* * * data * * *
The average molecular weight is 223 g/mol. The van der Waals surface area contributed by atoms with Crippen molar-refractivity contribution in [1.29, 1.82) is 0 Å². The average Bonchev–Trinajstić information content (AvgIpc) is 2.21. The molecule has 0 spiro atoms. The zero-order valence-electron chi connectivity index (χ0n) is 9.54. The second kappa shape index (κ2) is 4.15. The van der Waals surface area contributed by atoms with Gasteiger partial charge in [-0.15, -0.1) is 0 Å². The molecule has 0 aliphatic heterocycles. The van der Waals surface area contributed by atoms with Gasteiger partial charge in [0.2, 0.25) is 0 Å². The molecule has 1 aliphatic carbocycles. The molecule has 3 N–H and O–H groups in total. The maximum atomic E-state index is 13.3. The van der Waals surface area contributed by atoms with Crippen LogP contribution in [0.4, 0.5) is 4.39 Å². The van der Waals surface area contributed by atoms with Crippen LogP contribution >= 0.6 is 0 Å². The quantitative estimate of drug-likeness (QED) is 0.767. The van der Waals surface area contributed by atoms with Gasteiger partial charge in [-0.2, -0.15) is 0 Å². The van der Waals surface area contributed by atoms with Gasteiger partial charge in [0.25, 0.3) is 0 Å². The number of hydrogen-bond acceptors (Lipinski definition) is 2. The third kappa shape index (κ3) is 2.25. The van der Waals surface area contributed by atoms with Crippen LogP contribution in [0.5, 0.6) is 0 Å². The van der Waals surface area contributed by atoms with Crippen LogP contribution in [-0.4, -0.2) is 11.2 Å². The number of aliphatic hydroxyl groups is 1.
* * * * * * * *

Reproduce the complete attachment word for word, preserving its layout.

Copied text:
The average molecular weight is 223 g/mol. The van der Waals surface area contributed by atoms with Crippen molar-refractivity contribution in [1.29, 1.82) is 0 Å². The average Bonchev–Trinajstić information content (AvgIpc) is 2.21. The molecule has 0 spiro atoms. The zero-order valence-electron chi connectivity index (χ0n) is 9.54. The second kappa shape index (κ2) is 4.15. The van der Waals surface area contributed by atoms with Gasteiger partial charge in [-0.15, -0.1) is 0 Å². The molecule has 0 aliphatic heterocycles. The van der Waals surface area contributed by atoms with Gasteiger partial charge in [0.2, 0.25) is 0 Å². The molecule has 1 aliphatic carbocycles. The molecule has 3 N–H and O–H groups in total. The maximum atomic E-state index is 13.3. The van der Waals surface area contributed by atoms with Crippen LogP contribution in [0.4, 0.5) is 4.39 Å². The van der Waals surface area contributed by atoms with Crippen LogP contribution >= 0.6 is 0 Å². The quantitative estimate of drug-likeness (QED) is 0.767. The van der Waals surface area contributed by atoms with Gasteiger partial charge in [-0.2, -0.15) is 0 Å². The van der Waals surface area contributed by atoms with Gasteiger partial charge in [0.25, 0.3) is 0 Å². The number of hydrogen-bond acceptors (Lipinski definition) is 2. The third kappa shape index (κ3) is 2.25. The van der Waals surface area contributed by atoms with Crippen LogP contribution in [0.5, 0.6) is 0 Å². The van der Waals surface area contributed by atoms with Crippen LogP contribution in [-0.4, -0.2) is 11.2 Å². The number of aliphatic hydroxyl groups is 1.